We next consider the question of whether the trial court committed prejudicial error by asking Deputy Sheriff Duncan leading questions when he was examined on a voir dire hearing in absence of the jury. The trial judge, inter alia, questioned the officer as follows:"In other words, in addition to the duties of your office to arrest persons accused of crime and investigate the violation of the criminal laws, your office also has the duty and undertakes to carry out the duty of protecting the lives of the citizens of Rutherford County and other people in Rutherford County when the violations of the criminal law are not involved. A. Yes Sir. EXCEPTION NO. 19
COURT: And it was in the performance of this duty that you first entered into the home of Ferrell Robbins?A. Yes Sir. EXCEPTION NO. 20.
Had the jury been present, the trial judge would have been justified in propounding competent questions in order to develop some relevant fact which had been overlooked. State v. Kirby, 273 N.C. 306, 160 S.E.2d 24. A fortiori, the trial judge was justified in asking such questions in the jury's absence, even though the questions may not have been properly framed. None of the evidence was ever before the jury. See State v. Pressley, 266 N.C. 578, 146 S.E.2d 824.
On the same voir dire hearing, in the absence of the jury, Officer Duncan testified, in part:"COURT: Did you get a radio message, Mr. Duncan to go to the Robbins' house? EXCEPTION NO. 29. A. No, sir, I got a telephone call. COURT: Who was it from? EXCEPTION NO. 30 A. The jailer. He said that his brothers were at the jail and concerned about their brother and the sheriff said for me to go down there. The brothers are the ones who wanted me to go, the sheriff sent me but at the brothers' request. The man who talked to me on the telephone didn't say anything about a felony being committed he said there was trouble. That they were concerned about their brother *866 and they couldn't get in and that there was some trouble in the house and they were worried."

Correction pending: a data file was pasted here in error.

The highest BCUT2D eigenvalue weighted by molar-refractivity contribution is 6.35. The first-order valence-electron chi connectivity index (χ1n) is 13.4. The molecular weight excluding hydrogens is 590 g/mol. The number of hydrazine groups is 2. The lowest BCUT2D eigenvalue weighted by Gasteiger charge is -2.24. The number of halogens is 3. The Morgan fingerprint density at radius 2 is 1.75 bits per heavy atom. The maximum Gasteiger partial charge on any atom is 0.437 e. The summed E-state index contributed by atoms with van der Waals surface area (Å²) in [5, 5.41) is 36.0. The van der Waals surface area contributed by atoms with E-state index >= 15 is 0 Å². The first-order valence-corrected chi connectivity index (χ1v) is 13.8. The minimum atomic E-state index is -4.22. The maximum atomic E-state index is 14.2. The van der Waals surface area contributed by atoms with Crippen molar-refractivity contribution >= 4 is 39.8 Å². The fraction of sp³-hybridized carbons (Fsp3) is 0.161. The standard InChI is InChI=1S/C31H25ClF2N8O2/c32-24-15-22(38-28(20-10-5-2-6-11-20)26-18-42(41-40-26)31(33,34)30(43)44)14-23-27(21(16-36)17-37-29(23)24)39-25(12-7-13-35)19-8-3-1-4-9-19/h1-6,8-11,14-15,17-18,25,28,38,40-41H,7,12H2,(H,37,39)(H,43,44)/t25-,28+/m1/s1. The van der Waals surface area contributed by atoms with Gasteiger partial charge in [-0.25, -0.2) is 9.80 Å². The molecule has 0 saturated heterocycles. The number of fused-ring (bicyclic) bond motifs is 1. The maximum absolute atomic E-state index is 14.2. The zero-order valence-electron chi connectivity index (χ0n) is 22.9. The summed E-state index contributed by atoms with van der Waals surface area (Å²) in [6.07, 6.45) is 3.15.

In 2 N.C. Index 2d, Criminal Law, § 73, at 573, we find the following:"While testimony of extrajudicial assertions of a third person is incompetent to prove the truth of the facts asserted by such person, the hearsay rule does not preclude testimony of such assertions for the purpose of showing the state of mind of the witness in consequence of such assertions and not for the purpose of proving the matters asserted."
Clearly the challenged testimony was elicited so that the trial judge could determine why the witness acted as he did. The statement of the jailer proved no relevant facts. Again, this testimony was not before the jury and the content of the testimony was not harmful or prejudicial to defendant's defense.
Defendant assigns as error the action of the trial judge in allowing Sheriff Huskey to testify that as a result of a telephone conversation with the deceased he told her to leave the county.